Then, as I travel back through the village, I leave the village and I go back to where I was originally when the dream first began, the other town. And this time now I can see the form of the man that I was with that died. I mean, I realize in a sense it’s not quite like he’s alive again, because he can’t speak, but I realize that now that I can see his form, as though he’s really there, that I’ll be able to sort out what he’ll want done with what he’s left behind.

John: So your dream’s basically pointing out that it doesn’t matter whether you’re masculine or feminine, that there is a sort of plight that exists, and that this plight exists in such a capacity that there’s no way that you can sort it out.

And, as the dream starts, it’s as if a certain kind of ignorance is bliss, in that, in your innocence, you have no idea of the conditions that you’re placed into. And these conditions have such an infectious effect to your being that, if you were to pause and ponder, as if you have a responsibility over this plight, and in this plight, you would realize that you just don’t see it because you’re not able to go back to the history of it all, even – and yet there it is.

Yet because something like this plagues you, it puts you in motion to a type of traveling. And so, as you start traveling, you now switch to where you are trying to catch up with all of this, as if it’s a burden that you have to sort out, this plight, that in your innocence you just seem to find yourself in – not knowing the degree, or anything like that.

Now, all of a sudden, you’re trying to sort something out. And so this is when you switch from subjective to objective, or back to a type of masculine side, and there you find yourself kind of going to a village, or traveling, and there with all of this plight that you’re trying to sort out you see the innocence again, of another woman, which means you were a woman, and now you’ve switched and you’re a guy. And then you go back, then you find yourself going back, because somehow or another you’re realizing that there has to be a type of tremendous letting go in order for you to get it.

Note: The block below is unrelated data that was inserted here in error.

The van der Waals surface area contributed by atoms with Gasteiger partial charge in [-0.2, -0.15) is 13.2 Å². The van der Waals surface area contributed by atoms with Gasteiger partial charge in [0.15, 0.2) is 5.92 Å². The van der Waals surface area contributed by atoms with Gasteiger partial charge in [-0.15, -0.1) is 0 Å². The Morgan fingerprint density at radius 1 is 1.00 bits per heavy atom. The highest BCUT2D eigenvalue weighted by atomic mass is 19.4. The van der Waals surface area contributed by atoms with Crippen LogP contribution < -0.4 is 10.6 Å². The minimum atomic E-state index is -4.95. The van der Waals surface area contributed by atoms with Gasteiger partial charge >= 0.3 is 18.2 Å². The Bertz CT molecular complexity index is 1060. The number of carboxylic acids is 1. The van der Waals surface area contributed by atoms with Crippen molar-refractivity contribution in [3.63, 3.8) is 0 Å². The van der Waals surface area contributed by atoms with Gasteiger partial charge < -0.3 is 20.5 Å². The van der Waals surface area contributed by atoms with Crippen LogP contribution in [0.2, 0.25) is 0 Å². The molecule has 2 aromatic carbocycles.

And so, when you go back, you can almost now see all of the shadow of things that you’re subjected into having to contend with, when before you were protected from even having any idea of it as being in a type of amnesic innocence.

So what is being portrayed is a huge reporting of your plight, the plight of a human being, and that, what is there that can be done in terms of this? And it is shown that it just is what it is. I mean, you’re that out of it. You go through the commotions, and the motions, and eventually, if anything rescues you, first of all the innocence is like a kind of natural ignorance bliss because you don’t have any idea all that you’re having to contend with.

And then when you think you have to figure out how to contend with that, you come to realize that, behind it all, there is really something more to be seen, and that everything that you had been dealing with, had been contending with, goes nowhere. It’s all a type of purgatory.

To download this file, Right Click (for PCs) or Control Click (for Macs) and Save: Out of It